As a young engaged couple, we fantasized about having a large family. I’d been an only child for my first ten years and my sweetheart had never known the joy of sibling rivalry, but we knew we wanted to be surrounded by little life forms and lots of them.
Even during those first family planning discussions, adoption was part of the plan. Not that we’d had much experience on the topic, but I suppose a seed had already been mysteriously planted in our hearts. Of course, like many other naive couples we mapped out our life plan. We’d wait the culturally respectable amount of time before opening the door to tiny hands and pitter-pattering feet. Our birth children would be welcomed first, and then when we were a graying couple we’d enlist our names on the adoption register.
Two years into our wedded bliss, we gave up control and were blessed with life in my womb. Nine months and seven hours later, joy spilled forth in a hospital maternity room in the shape of a perfectly beautiful, totally unrepeatable baby boy.
Within hours, our lives skipped a beat, like a record when the needle hits a scratch. The next month consisted of two surgeries on our son’s broken heart–needles, tubes, respirator vacuums, leads, beeping machines, white coats, and cold comments. After nights slept on rock-hard waiting room floors, we stood (the three of us) wrapped around one another as that precious gift drained of earthly life.
When the spinning slowed enough to form a conscious thought, the seed began to germinate. A child cannot be replaced, but the empty crib in our bedroom beckoned for a sweet-smelling occupant. Those brand-new onesies and homemade blankets kept babies on our minds, so we started the process of finding an adoption agency.
I can’t quite recall how everything worked out as it did, but people and information simply appeared. By the year’s end we were jumping through the hoops of placement preference forms, background checks, recommendation letters, physicals, and interviews. For people in TX, the Adoption Alliance helps birth mothers who want to give a baby up for adoption as opposed to alternatives.
Eleven l-o-o-o-n-g, nail-biting months later (of course, in retrospect, eleven months was less time than it took to conceive), we received the photo of a seemingly chubby, cherub-faced boy dressed in red plaid. With scant bits of black hair and Asian, brown eyes, he was a dream captured on film. Our caseworker knew this would be our son, but because there were loose ends to be tied, she was only able to say this baby was a possible match for us.
Talk about anxious anticipation! During the next few weeks, we felt like children circling the pile of presents under the Christmas tree, wondering which gift had our name on it.
Busy answering questions and phones at a podiatrist’s office, my baby fever was temporarily masked by work.
Then THE call came. The call to trump all calls. On the other end of the line sat our social worker, her voice pulsing through the phone wires. The equivalent to seeing that plus sign appear on the pregnancy stick, I heard the words that decreed we were about to become a family.
In a whirlwind of enthusiasm, we made the necessary arrangements and sped down the highway. Like our mad dash to the hospital a year earlier (but a whole lot less painful), we couldn’t wait to greet our baby. On arrival we were seated in an empty office, our stomachs churning with that nervous joy we’d felt on our wedding day. Unbeknownst to us, our little boy was lying in a cradle next door.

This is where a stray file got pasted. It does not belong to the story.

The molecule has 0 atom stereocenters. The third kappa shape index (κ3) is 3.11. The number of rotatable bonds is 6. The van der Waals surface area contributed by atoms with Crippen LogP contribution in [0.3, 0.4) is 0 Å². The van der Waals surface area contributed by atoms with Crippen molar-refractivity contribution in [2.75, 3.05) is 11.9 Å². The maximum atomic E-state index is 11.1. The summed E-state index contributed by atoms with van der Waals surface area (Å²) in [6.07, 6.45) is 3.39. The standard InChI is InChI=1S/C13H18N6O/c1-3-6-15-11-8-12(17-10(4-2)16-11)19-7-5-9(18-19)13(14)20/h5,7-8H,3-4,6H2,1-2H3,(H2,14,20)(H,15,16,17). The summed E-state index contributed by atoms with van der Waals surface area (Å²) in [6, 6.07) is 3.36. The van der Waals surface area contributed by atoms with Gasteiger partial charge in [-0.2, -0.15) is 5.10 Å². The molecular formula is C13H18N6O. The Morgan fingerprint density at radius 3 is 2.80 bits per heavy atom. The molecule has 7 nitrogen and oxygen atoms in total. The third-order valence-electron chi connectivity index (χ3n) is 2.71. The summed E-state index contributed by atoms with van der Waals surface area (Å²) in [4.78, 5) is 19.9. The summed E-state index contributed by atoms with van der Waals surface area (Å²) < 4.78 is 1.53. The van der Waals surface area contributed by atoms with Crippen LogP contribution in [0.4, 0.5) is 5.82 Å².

Finally crossing the threshold of a small room, we beheld our first vision of him. Resting peacefully in a crib was our son, our second son. My heart ached from the swell of love that welled up within my chest. In time an occasional ignorant bystander would bludgeon me with the proposition that biologically-connected love somehow trumps adoptive-love. In that moment, meeting my son, such absurdity would be forever discredited.
With our son stretched across his lap, my husband sat motionless— caught up in an intense gaze of wonder, love and fatherly admiration. Perhaps that was the precise moment when their bond was forged, because this son–more than any since–shares his father’s interests and passions.
That was 18 years ago. Eighteen cherished years of watching that little person grow and mature into an intelligent, faithful, handsome young man with an opportunity-filled future. This second son wasn’t a replacement for the first, nor is he overshadowed by any sibling since. He is our beloved child.
We were the youngest couple (at 25 and 27) ever to apply at the agency. Sadly, many couples consider adoption as a last resort, the silver medal in the race to parenthood. Not until they’ve exhausted other options do they finally relent and open their hearts to the adoptive process. Thankfully, we realized early on that being open to life extends beyond the biological.
How could we not have admiration and gratitude for our son’s birth mother, who heroically sacrificed her body and surely pieces of her heart? I can only imagine her internal conflict, when after the pain of childbirth, she relinquished her firstborn with the hope of providing him the best in life. Wherever she is today, may she have peace and confidence that our son is loved.
Those well-laid, life plans of so long ago have been rewritten a thousand times over. In our wildest dreams we couldn’t have conjured up the twists and turns our life journey would take us through. While the loss of our firstborn scarred us in some lifelong ways, it was the catalyst for so many blessings. I never would have chosen this course, but God didn’t ask me to choose. And for that I am grateful.
QUESTION: November is Adoption Awareness Month. Has adoption been a part of your family’s plan? How can you support an adoptive family or birth mother in your circle of influence?
Edited by Aubrey Degn and Sarah Monson.
Graphic by Julie Finlayson.
Family photo provided by the author.